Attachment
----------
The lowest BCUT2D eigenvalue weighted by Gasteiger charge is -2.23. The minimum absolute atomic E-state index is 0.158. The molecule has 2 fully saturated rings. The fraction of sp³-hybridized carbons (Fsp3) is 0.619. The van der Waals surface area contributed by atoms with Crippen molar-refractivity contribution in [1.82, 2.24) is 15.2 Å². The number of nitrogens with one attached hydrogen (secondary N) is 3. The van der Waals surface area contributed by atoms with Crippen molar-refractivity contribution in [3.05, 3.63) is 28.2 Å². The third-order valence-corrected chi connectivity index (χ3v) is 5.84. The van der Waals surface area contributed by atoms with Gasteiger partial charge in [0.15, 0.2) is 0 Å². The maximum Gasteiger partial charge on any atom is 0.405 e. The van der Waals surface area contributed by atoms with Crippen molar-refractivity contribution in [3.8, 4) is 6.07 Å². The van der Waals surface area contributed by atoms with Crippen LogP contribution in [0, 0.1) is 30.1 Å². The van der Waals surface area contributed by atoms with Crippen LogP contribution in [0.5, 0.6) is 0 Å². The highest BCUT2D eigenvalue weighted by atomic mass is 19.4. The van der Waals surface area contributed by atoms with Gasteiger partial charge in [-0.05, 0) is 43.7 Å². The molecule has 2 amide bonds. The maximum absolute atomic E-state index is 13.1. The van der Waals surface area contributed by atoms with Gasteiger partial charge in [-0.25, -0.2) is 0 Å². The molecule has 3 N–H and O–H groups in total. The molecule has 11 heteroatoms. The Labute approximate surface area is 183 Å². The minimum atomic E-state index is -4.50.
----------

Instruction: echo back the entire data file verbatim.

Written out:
The lowest BCUT2D eigenvalue weighted by Gasteiger charge is -2.23. The minimum absolute atomic E-state index is 0.158. The molecule has 2 fully saturated rings. The fraction of sp³-hybridized carbons (Fsp3) is 0.619. The van der Waals surface area contributed by atoms with Crippen molar-refractivity contribution in [1.82, 2.24) is 15.2 Å². The number of nitrogens with one attached hydrogen (secondary N) is 3. The van der Waals surface area contributed by atoms with Crippen molar-refractivity contribution in [3.05, 3.63) is 28.2 Å². The third-order valence-corrected chi connectivity index (χ3v) is 5.84. The van der Waals surface area contributed by atoms with Gasteiger partial charge in [0.15, 0.2) is 0 Å². The maximum Gasteiger partial charge on any atom is 0.405 e. The van der Waals surface area contributed by atoms with Crippen molar-refractivity contribution in [3.8, 4) is 6.07 Å². The van der Waals surface area contributed by atoms with Crippen LogP contribution in [0, 0.1) is 30.1 Å². The van der Waals surface area contributed by atoms with Crippen LogP contribution in [0.5, 0.6) is 0 Å². The highest BCUT2D eigenvalue weighted by atomic mass is 19.4. The van der Waals surface area contributed by atoms with Gasteiger partial charge in [-0.05, 0) is 43.7 Å². The molecule has 2 amide bonds. The maximum absolute atomic E-state index is 13.1. The van der Waals surface area contributed by atoms with Gasteiger partial charge in [-0.25, -0.2) is 0 Å². The molecule has 3 N–H and O–H groups in total. The molecule has 11 heteroatoms. The Labute approximate surface area is 183 Å². The minimum atomic E-state index is -4.50.